The revenue banks are generating from customer-account fees has dropped sharply, stemming from changes in consumer behavior and new regulations created to protect account holder interests.
Federal Deposit Insurance Corp. figures revealed that after rising every year between 1942 - the first year the organization began collecting data - and 2009, the annual account fees that U.S. commercial banks collected changed direction and started moving lower, falling to $32.5 billion in 2013 from $41.1 billion in 2009, a drop of almost 21 percent, according to The Wall Street Journal.
Fee revenue peaks in 2009
These account fees peaked in 2009, the final year before government regulations restricted banks' ability to collect overdraft fees, The Record reported. In 2010, the Federal Reserve, concerned about protecting consumers, provided new rules requiring banks to offer account holders the option to opt-in for overdraft protection when using debit and ATM cards.
While customer-account fees have been moving lower since 2010, FDIC data indicates bank deposits have surged, and these factors have combined to reduce the share of profits contributed by these fees, according to The Wall Street Journal. While deposit-account fees made up an average of 17 percent of total noninterest income from 2000 through 2009, this portion moved to 14.1 percent in 2013, the lowest since 1942.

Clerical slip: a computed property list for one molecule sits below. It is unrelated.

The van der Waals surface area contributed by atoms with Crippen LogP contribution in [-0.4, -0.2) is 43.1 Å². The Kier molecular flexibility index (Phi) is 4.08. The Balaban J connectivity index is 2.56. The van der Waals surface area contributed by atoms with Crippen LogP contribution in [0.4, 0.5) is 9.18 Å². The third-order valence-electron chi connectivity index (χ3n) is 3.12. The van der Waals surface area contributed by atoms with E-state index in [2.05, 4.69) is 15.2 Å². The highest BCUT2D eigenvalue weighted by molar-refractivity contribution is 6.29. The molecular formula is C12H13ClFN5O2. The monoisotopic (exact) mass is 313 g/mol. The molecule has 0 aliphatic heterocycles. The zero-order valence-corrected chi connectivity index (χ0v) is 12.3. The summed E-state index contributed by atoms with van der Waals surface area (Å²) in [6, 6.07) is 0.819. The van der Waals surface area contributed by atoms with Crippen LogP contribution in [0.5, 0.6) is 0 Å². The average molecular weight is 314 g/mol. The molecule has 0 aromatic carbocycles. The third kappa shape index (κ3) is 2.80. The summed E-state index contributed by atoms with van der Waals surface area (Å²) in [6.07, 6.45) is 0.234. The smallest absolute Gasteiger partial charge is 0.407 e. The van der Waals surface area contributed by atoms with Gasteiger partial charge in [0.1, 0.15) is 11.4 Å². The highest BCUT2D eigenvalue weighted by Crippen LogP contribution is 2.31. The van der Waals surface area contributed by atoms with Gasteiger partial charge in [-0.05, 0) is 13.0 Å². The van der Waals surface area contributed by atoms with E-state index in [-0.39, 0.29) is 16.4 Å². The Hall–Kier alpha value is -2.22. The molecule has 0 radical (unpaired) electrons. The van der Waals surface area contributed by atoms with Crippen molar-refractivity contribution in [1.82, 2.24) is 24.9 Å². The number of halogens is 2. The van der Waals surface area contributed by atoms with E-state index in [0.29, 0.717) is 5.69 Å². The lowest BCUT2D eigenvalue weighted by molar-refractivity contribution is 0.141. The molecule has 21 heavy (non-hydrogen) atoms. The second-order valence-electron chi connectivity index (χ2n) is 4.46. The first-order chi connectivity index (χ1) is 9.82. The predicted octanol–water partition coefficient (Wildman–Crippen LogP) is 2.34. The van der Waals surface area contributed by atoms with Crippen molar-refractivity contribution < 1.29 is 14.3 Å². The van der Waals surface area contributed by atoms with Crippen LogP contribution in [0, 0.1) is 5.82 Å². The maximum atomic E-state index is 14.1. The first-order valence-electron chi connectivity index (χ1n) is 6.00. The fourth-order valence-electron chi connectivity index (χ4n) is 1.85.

Bankers and analysts have weighed in on this shift, singling it out as an example of how the starkly different regulatory landscape that followed the financial crisis - as well as the rising use of mobile and online banking - have combined to impact how banks operate, the media outlet reported.
Banks are being forced to rethink their revenue streams, as they can no longer think of customer-account fees as an easy way to increase profitability, according to the news source. Jefferson Harralson, a banking analyst at Keefe, Bruyette & Woods, weighed in on the situation, stating that when considering methods to grow their business, banks are not considering fees.
What banks can do
Amid the current situation of falling customer-account fees, one way banks can potentially bolster their income is with loan portfolios. To produce the best possible results, financial institutions must be active managers of their loan portfolios, selling lower-performing investments and buying high quality, high yielding holdings.